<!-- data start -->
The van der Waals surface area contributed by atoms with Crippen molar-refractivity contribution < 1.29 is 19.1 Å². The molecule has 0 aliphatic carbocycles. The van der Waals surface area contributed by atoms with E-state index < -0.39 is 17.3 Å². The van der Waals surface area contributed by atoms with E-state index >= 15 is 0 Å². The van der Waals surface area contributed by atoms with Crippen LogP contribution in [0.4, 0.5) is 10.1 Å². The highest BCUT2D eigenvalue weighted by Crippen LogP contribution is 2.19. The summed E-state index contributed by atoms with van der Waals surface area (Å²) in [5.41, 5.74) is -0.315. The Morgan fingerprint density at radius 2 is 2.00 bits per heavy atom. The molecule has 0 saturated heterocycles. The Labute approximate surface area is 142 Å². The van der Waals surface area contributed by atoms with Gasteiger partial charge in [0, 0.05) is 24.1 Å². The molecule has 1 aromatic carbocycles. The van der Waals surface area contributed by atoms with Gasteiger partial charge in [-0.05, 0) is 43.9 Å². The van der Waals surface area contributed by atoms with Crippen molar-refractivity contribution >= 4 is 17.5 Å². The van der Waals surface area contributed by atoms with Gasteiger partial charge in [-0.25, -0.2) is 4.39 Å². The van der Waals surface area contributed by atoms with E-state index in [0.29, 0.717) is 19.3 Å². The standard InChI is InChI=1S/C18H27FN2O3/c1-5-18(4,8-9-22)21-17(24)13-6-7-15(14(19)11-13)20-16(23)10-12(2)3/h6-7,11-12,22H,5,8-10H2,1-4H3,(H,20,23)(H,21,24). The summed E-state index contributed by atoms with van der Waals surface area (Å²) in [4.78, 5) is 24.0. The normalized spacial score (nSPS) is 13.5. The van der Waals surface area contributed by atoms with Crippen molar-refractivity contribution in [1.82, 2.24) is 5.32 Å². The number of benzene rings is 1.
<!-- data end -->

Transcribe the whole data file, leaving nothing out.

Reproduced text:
The van der Waals surface area contributed by atoms with Crippen molar-refractivity contribution < 1.29 is 19.1 Å². The molecule has 0 aliphatic carbocycles. The van der Waals surface area contributed by atoms with E-state index < -0.39 is 17.3 Å². The van der Waals surface area contributed by atoms with E-state index >= 15 is 0 Å². The van der Waals surface area contributed by atoms with Crippen LogP contribution in [0.4, 0.5) is 10.1 Å². The highest BCUT2D eigenvalue weighted by Crippen LogP contribution is 2.19. The summed E-state index contributed by atoms with van der Waals surface area (Å²) in [5.41, 5.74) is -0.315. The Morgan fingerprint density at radius 2 is 2.00 bits per heavy atom. The molecule has 0 saturated heterocycles. The Labute approximate surface area is 142 Å². The van der Waals surface area contributed by atoms with Gasteiger partial charge in [0, 0.05) is 24.1 Å². The molecule has 1 aromatic carbocycles. The van der Waals surface area contributed by atoms with Gasteiger partial charge in [-0.05, 0) is 43.9 Å². The van der Waals surface area contributed by atoms with Crippen molar-refractivity contribution >= 4 is 17.5 Å². The van der Waals surface area contributed by atoms with Gasteiger partial charge in [-0.25, -0.2) is 4.39 Å². The van der Waals surface area contributed by atoms with E-state index in [0.29, 0.717) is 19.3 Å². The standard InChI is InChI=1S/C18H27FN2O3/c1-5-18(4,8-9-22)21-17(24)13-6-7-15(14(19)11-13)20-16(23)10-12(2)3/h6-7,11-12,22H,5,8-10H2,1-4H3,(H,20,23)(H,21,24). The summed E-state index contributed by atoms with van der Waals surface area (Å²) in [4.78, 5) is 24.0. The normalized spacial score (nSPS) is 13.5. The van der Waals surface area contributed by atoms with Crippen molar-refractivity contribution in [1.82, 2.24) is 5.32 Å². The number of benzene rings is 1.